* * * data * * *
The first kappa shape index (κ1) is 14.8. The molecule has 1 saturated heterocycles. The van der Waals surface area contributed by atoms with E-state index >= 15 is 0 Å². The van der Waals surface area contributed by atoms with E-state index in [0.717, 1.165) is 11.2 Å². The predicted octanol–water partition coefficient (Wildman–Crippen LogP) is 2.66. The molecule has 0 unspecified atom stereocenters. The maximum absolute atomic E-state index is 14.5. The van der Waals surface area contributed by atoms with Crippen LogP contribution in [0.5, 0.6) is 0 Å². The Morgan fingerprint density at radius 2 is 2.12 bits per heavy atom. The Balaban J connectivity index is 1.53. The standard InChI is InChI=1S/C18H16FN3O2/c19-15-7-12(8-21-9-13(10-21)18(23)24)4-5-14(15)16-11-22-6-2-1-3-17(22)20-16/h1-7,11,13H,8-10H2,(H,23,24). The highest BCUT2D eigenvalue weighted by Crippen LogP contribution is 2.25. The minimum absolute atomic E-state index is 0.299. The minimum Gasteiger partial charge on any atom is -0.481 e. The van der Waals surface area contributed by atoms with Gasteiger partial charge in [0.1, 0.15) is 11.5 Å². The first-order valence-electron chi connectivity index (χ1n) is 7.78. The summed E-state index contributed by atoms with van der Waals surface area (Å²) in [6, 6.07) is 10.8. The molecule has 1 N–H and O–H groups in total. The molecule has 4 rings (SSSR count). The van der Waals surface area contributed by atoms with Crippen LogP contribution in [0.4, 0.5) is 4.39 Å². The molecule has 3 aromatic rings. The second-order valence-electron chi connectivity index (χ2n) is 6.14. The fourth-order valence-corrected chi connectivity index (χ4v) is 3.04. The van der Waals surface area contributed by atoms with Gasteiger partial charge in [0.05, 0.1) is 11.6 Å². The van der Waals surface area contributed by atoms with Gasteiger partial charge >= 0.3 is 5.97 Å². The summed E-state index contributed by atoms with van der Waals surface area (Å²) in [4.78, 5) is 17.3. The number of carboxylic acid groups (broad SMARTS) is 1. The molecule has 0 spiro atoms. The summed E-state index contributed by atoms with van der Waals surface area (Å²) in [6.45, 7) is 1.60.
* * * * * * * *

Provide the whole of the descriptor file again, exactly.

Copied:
The first kappa shape index (κ1) is 14.8. The molecule has 1 saturated heterocycles. The van der Waals surface area contributed by atoms with E-state index >= 15 is 0 Å². The van der Waals surface area contributed by atoms with E-state index in [0.717, 1.165) is 11.2 Å². The predicted octanol–water partition coefficient (Wildman–Crippen LogP) is 2.66. The molecule has 0 unspecified atom stereocenters. The maximum absolute atomic E-state index is 14.5. The van der Waals surface area contributed by atoms with Crippen LogP contribution in [0.5, 0.6) is 0 Å². The Morgan fingerprint density at radius 2 is 2.12 bits per heavy atom. The Balaban J connectivity index is 1.53. The standard InChI is InChI=1S/C18H16FN3O2/c19-15-7-12(8-21-9-13(10-21)18(23)24)4-5-14(15)16-11-22-6-2-1-3-17(22)20-16/h1-7,11,13H,8-10H2,(H,23,24). The highest BCUT2D eigenvalue weighted by Crippen LogP contribution is 2.25. The minimum absolute atomic E-state index is 0.299. The minimum Gasteiger partial charge on any atom is -0.481 e. The van der Waals surface area contributed by atoms with Gasteiger partial charge in [0.1, 0.15) is 11.5 Å². The first-order valence-electron chi connectivity index (χ1n) is 7.78. The summed E-state index contributed by atoms with van der Waals surface area (Å²) in [6, 6.07) is 10.8. The molecule has 1 N–H and O–H groups in total. The molecule has 4 rings (SSSR count). The van der Waals surface area contributed by atoms with Crippen LogP contribution in [0.4, 0.5) is 4.39 Å². The molecule has 3 aromatic rings. The second-order valence-electron chi connectivity index (χ2n) is 6.14. The fourth-order valence-corrected chi connectivity index (χ4v) is 3.04. The van der Waals surface area contributed by atoms with Gasteiger partial charge in [0.05, 0.1) is 11.6 Å². The van der Waals surface area contributed by atoms with Gasteiger partial charge >= 0.3 is 5.97 Å². The summed E-state index contributed by atoms with van der Waals surface area (Å²) in [4.78, 5) is 17.3. The number of carboxylic acid groups (broad SMARTS) is 1. The molecule has 0 spiro atoms. The summed E-state index contributed by atoms with van der Waals surface area (Å²) in [6.45, 7) is 1.60.